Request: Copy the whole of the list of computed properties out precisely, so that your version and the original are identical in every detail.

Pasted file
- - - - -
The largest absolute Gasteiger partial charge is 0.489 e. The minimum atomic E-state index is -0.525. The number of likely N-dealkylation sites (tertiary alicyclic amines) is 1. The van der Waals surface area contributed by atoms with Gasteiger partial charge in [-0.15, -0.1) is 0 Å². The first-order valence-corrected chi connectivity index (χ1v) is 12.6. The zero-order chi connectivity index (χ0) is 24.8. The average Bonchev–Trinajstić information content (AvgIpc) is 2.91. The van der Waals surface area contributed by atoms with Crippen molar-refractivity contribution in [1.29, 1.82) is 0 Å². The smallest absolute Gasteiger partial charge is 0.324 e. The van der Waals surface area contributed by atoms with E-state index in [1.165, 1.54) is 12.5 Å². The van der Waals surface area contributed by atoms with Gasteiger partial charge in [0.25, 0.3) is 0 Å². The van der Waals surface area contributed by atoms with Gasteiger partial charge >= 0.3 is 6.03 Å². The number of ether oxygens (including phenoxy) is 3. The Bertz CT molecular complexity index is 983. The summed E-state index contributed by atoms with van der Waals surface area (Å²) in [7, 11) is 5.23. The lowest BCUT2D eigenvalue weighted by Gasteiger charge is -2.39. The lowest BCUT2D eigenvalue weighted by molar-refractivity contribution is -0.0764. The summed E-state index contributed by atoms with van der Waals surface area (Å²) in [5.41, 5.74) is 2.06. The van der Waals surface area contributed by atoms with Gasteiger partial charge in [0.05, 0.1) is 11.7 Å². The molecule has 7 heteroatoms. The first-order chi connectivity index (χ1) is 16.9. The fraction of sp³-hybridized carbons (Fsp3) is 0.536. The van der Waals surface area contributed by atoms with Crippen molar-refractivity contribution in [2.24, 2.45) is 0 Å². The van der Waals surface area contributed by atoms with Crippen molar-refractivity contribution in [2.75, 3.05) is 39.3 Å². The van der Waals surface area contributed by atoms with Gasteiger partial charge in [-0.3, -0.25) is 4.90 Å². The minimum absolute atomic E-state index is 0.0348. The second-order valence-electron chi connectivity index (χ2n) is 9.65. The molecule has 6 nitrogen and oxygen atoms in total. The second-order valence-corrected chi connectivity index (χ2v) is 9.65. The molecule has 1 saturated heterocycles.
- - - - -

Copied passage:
The largest absolute Gasteiger partial charge is 0.489 e. The minimum atomic E-state index is -0.525. The number of likely N-dealkylation sites (tertiary alicyclic amines) is 1. The van der Waals surface area contributed by atoms with Gasteiger partial charge in [-0.15, -0.1) is 0 Å². The first-order valence-corrected chi connectivity index (χ1v) is 12.6. The zero-order chi connectivity index (χ0) is 24.8. The average Bonchev–Trinajstić information content (AvgIpc) is 2.91. The van der Waals surface area contributed by atoms with Crippen molar-refractivity contribution in [1.29, 1.82) is 0 Å². The smallest absolute Gasteiger partial charge is 0.324 e. The van der Waals surface area contributed by atoms with E-state index in [1.165, 1.54) is 12.5 Å². The van der Waals surface area contributed by atoms with Gasteiger partial charge in [0.25, 0.3) is 0 Å². The van der Waals surface area contributed by atoms with Gasteiger partial charge >= 0.3 is 6.03 Å². The number of ether oxygens (including phenoxy) is 3. The Bertz CT molecular complexity index is 983. The summed E-state index contributed by atoms with van der Waals surface area (Å²) in [7, 11) is 5.23. The lowest BCUT2D eigenvalue weighted by Gasteiger charge is -2.39. The lowest BCUT2D eigenvalue weighted by molar-refractivity contribution is -0.0764. The summed E-state index contributed by atoms with van der Waals surface area (Å²) in [5.41, 5.74) is 2.06. The van der Waals surface area contributed by atoms with Gasteiger partial charge in [0.05, 0.1) is 11.7 Å². The molecule has 7 heteroatoms. The first-order chi connectivity index (χ1) is 16.9. The fraction of sp³-hybridized carbons (Fsp3) is 0.536. The van der Waals surface area contributed by atoms with Crippen molar-refractivity contribution in [2.24, 2.45) is 0 Å². The van der Waals surface area contributed by atoms with Crippen molar-refractivity contribution in [2.75, 3.05) is 39.3 Å². The van der Waals surface area contributed by atoms with Gasteiger partial charge in [-0.3, -0.25) is 4.90 Å². The minimum absolute atomic E-state index is 0.0348. The second-order valence-electron chi connectivity index (χ2n) is 9.65. The molecule has 6 nitrogen and oxygen atoms in total. The second-order valence-corrected chi connectivity index (χ2v) is 9.65. The molecule has 1 saturated heterocycles.